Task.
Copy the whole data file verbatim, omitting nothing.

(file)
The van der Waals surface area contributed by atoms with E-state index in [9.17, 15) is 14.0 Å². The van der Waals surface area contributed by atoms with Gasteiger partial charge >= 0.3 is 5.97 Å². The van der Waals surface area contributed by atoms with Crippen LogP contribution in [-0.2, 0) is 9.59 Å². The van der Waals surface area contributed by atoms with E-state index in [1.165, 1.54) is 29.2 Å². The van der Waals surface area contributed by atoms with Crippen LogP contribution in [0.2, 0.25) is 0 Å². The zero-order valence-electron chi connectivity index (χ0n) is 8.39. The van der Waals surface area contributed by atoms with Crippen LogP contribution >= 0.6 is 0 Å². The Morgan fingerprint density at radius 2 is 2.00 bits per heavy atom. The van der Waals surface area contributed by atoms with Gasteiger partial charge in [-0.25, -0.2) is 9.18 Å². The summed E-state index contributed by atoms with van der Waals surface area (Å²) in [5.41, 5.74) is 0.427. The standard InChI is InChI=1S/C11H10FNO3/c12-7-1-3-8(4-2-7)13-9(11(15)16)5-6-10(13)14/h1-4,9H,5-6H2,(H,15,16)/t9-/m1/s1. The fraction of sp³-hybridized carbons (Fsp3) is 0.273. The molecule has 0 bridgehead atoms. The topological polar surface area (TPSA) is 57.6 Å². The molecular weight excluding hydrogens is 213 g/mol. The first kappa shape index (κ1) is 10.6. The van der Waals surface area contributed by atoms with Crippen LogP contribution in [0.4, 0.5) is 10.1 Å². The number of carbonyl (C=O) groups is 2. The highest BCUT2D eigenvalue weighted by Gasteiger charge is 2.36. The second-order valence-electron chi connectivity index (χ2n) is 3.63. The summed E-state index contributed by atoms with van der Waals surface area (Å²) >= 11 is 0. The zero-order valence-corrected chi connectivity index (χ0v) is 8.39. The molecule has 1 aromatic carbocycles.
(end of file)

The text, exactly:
The van der Waals surface area contributed by atoms with E-state index in [9.17, 15) is 14.0 Å². The van der Waals surface area contributed by atoms with Gasteiger partial charge >= 0.3 is 5.97 Å². The van der Waals surface area contributed by atoms with Crippen LogP contribution in [-0.2, 0) is 9.59 Å². The van der Waals surface area contributed by atoms with E-state index in [1.165, 1.54) is 29.2 Å². The van der Waals surface area contributed by atoms with Crippen LogP contribution in [0.2, 0.25) is 0 Å². The zero-order valence-electron chi connectivity index (χ0n) is 8.39. The van der Waals surface area contributed by atoms with Crippen LogP contribution >= 0.6 is 0 Å². The Morgan fingerprint density at radius 2 is 2.00 bits per heavy atom. The van der Waals surface area contributed by atoms with Gasteiger partial charge in [-0.25, -0.2) is 9.18 Å². The summed E-state index contributed by atoms with van der Waals surface area (Å²) in [5.41, 5.74) is 0.427. The standard InChI is InChI=1S/C11H10FNO3/c12-7-1-3-8(4-2-7)13-9(11(15)16)5-6-10(13)14/h1-4,9H,5-6H2,(H,15,16)/t9-/m1/s1. The fraction of sp³-hybridized carbons (Fsp3) is 0.273. The molecule has 0 bridgehead atoms. The topological polar surface area (TPSA) is 57.6 Å². The molecular weight excluding hydrogens is 213 g/mol. The first kappa shape index (κ1) is 10.6. The van der Waals surface area contributed by atoms with Crippen LogP contribution in [0.4, 0.5) is 10.1 Å². The number of carbonyl (C=O) groups is 2. The highest BCUT2D eigenvalue weighted by Gasteiger charge is 2.36. The second-order valence-electron chi connectivity index (χ2n) is 3.63. The summed E-state index contributed by atoms with van der Waals surface area (Å²) >= 11 is 0. The zero-order valence-corrected chi connectivity index (χ0v) is 8.39. The molecule has 1 aromatic carbocycles.